Regular expressions, aka regex, give a powerful and flexible technique to specify what a pattern should look like by using a combination of letters, numbers, and special characters. You can use regex in your Google Analytics goals regular expressions to find anything that matches a pattern. For example, we can find all pages with a query string more than five characters long.

Regex uses a series of special characters that carry specific meanings. This is a not complete list of the special characters in regex that give a non-literal sense.

^ $ . ? [] () + \


The regex matches the pattern you specify if they occur anywhere in the string—beginning, middle, or end. There are anchors you can use in a regex to specify that a pattern should only happen at the beginning or end.

The caret symbol (^) is used to anchor a pattern to the beginning, as shown in this example:

^/page will match “/pages.html”, “/page/location.php”, and “/page-to-find”. It would not match “/location/page.html” or “/pag/e.html”.

A dollar sign ($) is used to anchor a pattern to the end, as shown below:

html$ will match “/home.html”, “/contact-us/form.html” and “/html”, but not “/html/site.php”, “/home.htm” or “/location.html?loc=florida”.

We can use both (^) and ($) as in a ^contact-us$, which will only match “contact-us” and ^$ will match only empty strings. It is important to remember that the caret (^) should always be to the left of the dollar sign ($).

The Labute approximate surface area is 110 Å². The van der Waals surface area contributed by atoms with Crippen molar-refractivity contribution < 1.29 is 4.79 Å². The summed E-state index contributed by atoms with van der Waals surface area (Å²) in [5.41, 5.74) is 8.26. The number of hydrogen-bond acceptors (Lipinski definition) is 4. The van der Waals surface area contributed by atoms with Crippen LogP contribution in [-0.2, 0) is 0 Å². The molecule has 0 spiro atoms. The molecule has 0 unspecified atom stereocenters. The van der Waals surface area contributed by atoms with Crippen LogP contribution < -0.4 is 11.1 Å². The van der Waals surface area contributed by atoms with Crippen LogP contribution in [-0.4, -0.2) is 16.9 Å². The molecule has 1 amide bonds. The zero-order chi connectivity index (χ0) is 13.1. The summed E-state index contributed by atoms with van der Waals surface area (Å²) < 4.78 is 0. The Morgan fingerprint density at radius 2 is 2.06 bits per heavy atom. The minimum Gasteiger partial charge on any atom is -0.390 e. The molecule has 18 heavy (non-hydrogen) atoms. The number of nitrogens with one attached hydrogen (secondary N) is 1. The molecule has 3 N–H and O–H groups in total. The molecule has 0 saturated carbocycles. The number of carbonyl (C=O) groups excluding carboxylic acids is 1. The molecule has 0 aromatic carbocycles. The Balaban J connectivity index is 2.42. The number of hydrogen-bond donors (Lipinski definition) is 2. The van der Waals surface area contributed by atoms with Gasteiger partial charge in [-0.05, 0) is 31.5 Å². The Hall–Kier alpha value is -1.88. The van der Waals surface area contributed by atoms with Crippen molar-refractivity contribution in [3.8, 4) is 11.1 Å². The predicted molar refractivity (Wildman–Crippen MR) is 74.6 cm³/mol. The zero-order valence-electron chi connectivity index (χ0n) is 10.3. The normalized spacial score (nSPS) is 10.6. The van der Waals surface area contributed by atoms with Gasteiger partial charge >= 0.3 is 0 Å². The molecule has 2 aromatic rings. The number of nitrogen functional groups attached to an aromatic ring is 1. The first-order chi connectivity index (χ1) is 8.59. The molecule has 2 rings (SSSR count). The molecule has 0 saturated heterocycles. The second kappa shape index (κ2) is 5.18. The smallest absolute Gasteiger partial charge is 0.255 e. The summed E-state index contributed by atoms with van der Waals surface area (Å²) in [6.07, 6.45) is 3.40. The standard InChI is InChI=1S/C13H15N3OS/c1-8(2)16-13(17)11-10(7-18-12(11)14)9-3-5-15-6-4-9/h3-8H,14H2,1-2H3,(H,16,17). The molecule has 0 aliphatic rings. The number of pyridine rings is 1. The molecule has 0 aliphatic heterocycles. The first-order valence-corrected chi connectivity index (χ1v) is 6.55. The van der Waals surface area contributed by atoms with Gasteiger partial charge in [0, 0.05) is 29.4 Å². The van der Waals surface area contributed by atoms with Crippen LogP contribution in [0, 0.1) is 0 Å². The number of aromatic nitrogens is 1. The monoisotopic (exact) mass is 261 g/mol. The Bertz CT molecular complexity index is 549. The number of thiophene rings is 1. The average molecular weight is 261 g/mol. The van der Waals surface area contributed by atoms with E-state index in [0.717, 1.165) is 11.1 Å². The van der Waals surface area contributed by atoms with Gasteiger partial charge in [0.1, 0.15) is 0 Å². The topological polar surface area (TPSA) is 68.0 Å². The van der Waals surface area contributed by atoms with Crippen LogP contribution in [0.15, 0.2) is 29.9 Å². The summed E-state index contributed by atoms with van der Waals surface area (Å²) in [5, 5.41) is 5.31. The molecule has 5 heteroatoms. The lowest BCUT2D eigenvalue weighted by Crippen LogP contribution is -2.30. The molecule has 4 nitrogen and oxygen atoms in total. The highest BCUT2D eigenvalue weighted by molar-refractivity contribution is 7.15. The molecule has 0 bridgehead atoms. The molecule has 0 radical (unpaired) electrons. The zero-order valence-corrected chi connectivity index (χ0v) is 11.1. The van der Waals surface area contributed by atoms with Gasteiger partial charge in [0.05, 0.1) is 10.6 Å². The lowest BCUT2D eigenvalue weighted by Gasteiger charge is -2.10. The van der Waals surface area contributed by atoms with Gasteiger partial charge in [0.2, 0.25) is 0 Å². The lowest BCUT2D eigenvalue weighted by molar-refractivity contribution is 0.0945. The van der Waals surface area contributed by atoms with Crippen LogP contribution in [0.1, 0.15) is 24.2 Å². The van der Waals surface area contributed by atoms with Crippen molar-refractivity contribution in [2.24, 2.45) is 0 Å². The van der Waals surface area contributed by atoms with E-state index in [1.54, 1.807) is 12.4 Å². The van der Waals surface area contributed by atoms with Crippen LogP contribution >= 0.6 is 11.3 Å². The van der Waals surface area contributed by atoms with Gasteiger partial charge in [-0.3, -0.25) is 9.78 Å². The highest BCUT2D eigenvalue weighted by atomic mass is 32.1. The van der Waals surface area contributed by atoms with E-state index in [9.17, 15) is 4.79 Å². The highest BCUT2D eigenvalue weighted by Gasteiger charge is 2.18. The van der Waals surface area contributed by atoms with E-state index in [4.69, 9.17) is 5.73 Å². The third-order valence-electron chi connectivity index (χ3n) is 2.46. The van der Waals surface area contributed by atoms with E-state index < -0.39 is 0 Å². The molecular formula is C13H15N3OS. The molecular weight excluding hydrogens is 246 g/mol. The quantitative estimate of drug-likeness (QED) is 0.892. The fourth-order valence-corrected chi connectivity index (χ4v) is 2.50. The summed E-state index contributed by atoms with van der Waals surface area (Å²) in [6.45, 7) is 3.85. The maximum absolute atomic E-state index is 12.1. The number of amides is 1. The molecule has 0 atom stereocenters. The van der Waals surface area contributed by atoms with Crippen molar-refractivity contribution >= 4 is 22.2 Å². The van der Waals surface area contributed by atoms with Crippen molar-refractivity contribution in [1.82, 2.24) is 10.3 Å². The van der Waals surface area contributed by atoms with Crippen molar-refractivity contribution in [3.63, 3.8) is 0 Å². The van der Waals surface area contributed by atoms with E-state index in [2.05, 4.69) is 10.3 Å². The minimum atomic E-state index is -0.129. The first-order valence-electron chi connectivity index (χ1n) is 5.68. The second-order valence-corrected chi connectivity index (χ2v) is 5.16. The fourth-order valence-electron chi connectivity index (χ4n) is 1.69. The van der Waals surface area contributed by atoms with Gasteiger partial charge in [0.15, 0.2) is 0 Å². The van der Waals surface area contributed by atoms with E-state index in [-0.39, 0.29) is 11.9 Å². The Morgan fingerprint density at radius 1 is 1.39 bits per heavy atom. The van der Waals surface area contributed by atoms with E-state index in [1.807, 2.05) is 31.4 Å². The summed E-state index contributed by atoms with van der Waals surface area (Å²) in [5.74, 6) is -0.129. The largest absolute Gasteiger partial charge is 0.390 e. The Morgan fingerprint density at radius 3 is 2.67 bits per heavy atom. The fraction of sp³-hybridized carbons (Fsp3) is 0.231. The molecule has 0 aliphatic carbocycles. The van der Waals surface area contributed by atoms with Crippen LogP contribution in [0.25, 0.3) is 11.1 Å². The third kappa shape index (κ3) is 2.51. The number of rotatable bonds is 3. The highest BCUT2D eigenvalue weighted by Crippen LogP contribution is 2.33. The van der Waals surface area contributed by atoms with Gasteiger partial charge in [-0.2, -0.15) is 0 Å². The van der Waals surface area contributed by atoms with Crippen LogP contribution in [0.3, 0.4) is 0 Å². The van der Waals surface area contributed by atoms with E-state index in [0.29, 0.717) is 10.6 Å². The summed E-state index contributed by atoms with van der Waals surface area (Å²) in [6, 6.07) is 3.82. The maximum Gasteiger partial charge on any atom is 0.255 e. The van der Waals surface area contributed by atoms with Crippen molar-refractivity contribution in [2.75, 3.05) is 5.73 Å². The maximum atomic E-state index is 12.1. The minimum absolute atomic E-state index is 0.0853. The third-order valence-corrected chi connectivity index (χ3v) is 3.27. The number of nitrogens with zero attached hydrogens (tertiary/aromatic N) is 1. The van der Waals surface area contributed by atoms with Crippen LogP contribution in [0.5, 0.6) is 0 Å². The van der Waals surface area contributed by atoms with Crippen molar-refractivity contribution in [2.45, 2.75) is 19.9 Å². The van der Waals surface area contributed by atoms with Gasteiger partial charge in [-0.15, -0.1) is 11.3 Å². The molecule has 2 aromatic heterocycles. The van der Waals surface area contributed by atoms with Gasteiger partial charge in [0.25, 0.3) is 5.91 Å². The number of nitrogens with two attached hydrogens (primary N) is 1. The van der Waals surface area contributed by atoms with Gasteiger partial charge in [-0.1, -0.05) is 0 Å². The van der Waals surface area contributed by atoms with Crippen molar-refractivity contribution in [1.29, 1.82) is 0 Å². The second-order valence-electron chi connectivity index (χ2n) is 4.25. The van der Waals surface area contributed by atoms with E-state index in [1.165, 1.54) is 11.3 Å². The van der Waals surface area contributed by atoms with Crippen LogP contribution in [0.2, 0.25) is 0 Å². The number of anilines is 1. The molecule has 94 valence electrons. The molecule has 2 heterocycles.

Ranges of Characters in Your Google Analytics Goals

Regex can be used to match ranges or combinations of characters.

The square brackets ([]) allow you to specify a variety of characters that can appear in a particular position in the string. Square brackets look at each character, not whole words. The square brackets ([]) are used to match a combination of characters, [aeiou], or a range of characters with a hyphen, [a-z]. Example of this are:

[a-z] will match any lowercase letter from a to z;

[a-zA-Z0-9] will match any lowercase letter, any uppercase letter, or a number;

[a-dX-Z] will match lowercase characters a, b, c, d and uppercase characters X, Y, or Z.

To match a word, enclose it in parentheses and use a pipe (|) as an “or” character. For example, to match an instance of “toyota” or “mazda”, we would type (toyota)|(mazda) or (toyota|mazda).